Emotions can be overwhelming. Feelings like sadness, anger, grief, and loneliness can seem unbearable, especially when we live in a society ill-equipped in understanding the purpose and function of human emotion.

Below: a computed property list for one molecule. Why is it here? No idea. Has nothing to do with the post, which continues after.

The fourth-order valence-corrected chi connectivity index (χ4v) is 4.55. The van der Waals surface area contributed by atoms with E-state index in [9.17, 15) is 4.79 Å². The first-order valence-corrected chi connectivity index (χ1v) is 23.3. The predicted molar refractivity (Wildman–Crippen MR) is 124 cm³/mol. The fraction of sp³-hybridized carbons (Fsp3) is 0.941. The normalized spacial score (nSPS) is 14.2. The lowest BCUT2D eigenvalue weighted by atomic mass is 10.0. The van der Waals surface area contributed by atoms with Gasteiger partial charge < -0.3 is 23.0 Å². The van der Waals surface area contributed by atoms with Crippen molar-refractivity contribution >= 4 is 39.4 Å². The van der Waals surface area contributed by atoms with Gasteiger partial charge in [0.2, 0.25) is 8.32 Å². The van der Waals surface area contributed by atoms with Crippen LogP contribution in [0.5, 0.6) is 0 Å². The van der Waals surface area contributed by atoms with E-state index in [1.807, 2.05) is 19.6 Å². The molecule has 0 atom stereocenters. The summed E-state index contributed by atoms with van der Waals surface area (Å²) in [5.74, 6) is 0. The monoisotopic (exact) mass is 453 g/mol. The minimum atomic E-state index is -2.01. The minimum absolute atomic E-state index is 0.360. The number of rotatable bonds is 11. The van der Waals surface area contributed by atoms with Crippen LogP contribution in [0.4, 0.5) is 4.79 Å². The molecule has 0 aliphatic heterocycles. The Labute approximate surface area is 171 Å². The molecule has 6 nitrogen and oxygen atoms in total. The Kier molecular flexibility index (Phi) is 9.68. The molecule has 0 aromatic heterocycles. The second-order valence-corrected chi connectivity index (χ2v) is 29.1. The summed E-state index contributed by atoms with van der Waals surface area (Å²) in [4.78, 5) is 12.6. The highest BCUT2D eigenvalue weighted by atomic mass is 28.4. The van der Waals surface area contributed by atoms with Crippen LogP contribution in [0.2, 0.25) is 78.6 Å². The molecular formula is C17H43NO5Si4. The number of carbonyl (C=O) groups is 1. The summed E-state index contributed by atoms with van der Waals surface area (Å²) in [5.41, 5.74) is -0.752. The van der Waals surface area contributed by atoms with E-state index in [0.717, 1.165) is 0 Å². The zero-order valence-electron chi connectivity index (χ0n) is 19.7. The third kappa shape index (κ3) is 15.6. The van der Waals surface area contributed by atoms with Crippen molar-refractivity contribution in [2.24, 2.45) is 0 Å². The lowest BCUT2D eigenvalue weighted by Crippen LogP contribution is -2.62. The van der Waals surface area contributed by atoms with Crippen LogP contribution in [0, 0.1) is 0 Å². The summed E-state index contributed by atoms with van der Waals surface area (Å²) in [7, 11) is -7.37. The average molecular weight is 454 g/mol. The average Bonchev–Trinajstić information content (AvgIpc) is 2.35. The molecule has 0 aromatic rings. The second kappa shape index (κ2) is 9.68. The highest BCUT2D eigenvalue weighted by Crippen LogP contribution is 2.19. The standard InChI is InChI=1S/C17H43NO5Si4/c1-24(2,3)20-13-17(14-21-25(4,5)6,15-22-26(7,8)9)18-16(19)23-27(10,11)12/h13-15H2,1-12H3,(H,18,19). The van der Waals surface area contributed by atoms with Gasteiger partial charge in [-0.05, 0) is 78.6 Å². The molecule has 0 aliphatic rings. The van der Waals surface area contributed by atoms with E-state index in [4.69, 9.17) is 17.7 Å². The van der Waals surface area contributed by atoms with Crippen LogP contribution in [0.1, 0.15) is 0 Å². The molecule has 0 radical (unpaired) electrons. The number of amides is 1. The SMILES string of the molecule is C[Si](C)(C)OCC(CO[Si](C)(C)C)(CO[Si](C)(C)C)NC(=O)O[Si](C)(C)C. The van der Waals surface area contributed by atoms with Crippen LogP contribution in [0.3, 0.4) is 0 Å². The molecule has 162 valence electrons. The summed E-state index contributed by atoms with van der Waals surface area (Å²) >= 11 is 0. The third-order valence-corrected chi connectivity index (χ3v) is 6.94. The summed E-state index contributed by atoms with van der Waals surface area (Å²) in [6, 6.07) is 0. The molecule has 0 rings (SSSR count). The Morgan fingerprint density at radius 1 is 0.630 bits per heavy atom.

The typical formula is suppression, repression, denial, or some form of intellectual or spiritual bypass. We’d just assume not have any emotion, than to feel the painful ones. Unfortunately, we need our emotions to function optimally as humans. Emotions are an integral part of our internal guidance system, and when we ignore or suppress them, we cause major damage not only to our mental health, but our physical health as well. Here are 4 tips to deal with difficult emotions: 1. Allow yourself to feel: The reason difficult emotions feels so…well…difficult, is because we resist them. We want to feel good, and when emotions arise that conflict with what we want, we typically suppress, repress, or bypass. The resistance between what we feel and what we want to feel causes immense intensity in the emotional body -- this is because the emotions are being held back. When we release into the emotion, the pressure eases. Emotions are meant to be felt. They are our vibrational indicators and are necessary for our survival and happiness in this life. Emotions let you know where you are (vibrationally) in relation to where you want to be. When we resist how we feel, our guidance system has to resort to other measures to get our attention (like sickness in the body). Give yourself permission to feel what you feel. Feeling is not failing. 2. Validate how you feel: Once we allow ourselves to feel what we feel, validation is crucial. Often we feel as if our emotions are out of context: perhaps we feel we are overreacting, or maybe we’ve been told we’re just “too sensitive.” But emotions are always valid. We feel what we feel for a reason. The intensity of what we feel may not be directly related to what is occurring at the moment, but the emotions come from somewhere, and they matter, nonetheless. For true healing to take place, the emotional body must be trusted. You don’t have to act on the emotion for validation, simply tell yourself “What I feel is okay.” 3. Release the emotion: Now that our emotions have been felt and validated, it’s time to let them go. Emotions, once felt, must be released. Release is not the same as suppressing or bypassing. It’s not forcing yourself to feel differently or ignoring the pain. Release is about allowing our emotional body to run efficiently. Emotions are meant to flow. When we block the flow, it causes imbalances in the body and (as noted above), sometimes illness. If you’re having a hard time releasing an emotion, it probably has not been fully validated. Go back to step 2 and take time to validate how you feel. Deep trauma takes time to heal. 4. Direct your focus toward relief: Relief goes hand-in-hand with releasing emotion. Once you’ve let an emotion go, ask yourself what you need and give attention and focus to the feeling of relief. Your internal guidance always knows what it needs, and it’s always speaking to you. You may have to practice listening, but it will communicate. What do you need? Maybe it’s a hot bath, a walk in nature, or dinner with a friend. Don’t hesitate to pamper yourself after the release of a difficult emotion. Taking care of your emotional needs is how you develop trust with yourself and build a strong emotional body. Emotions can be powerful tools, but terrible masters. Treat them with respect but don’t fear them. They are your friends and comrades in this life experience. Welcome them in. Written by Amanda Flaker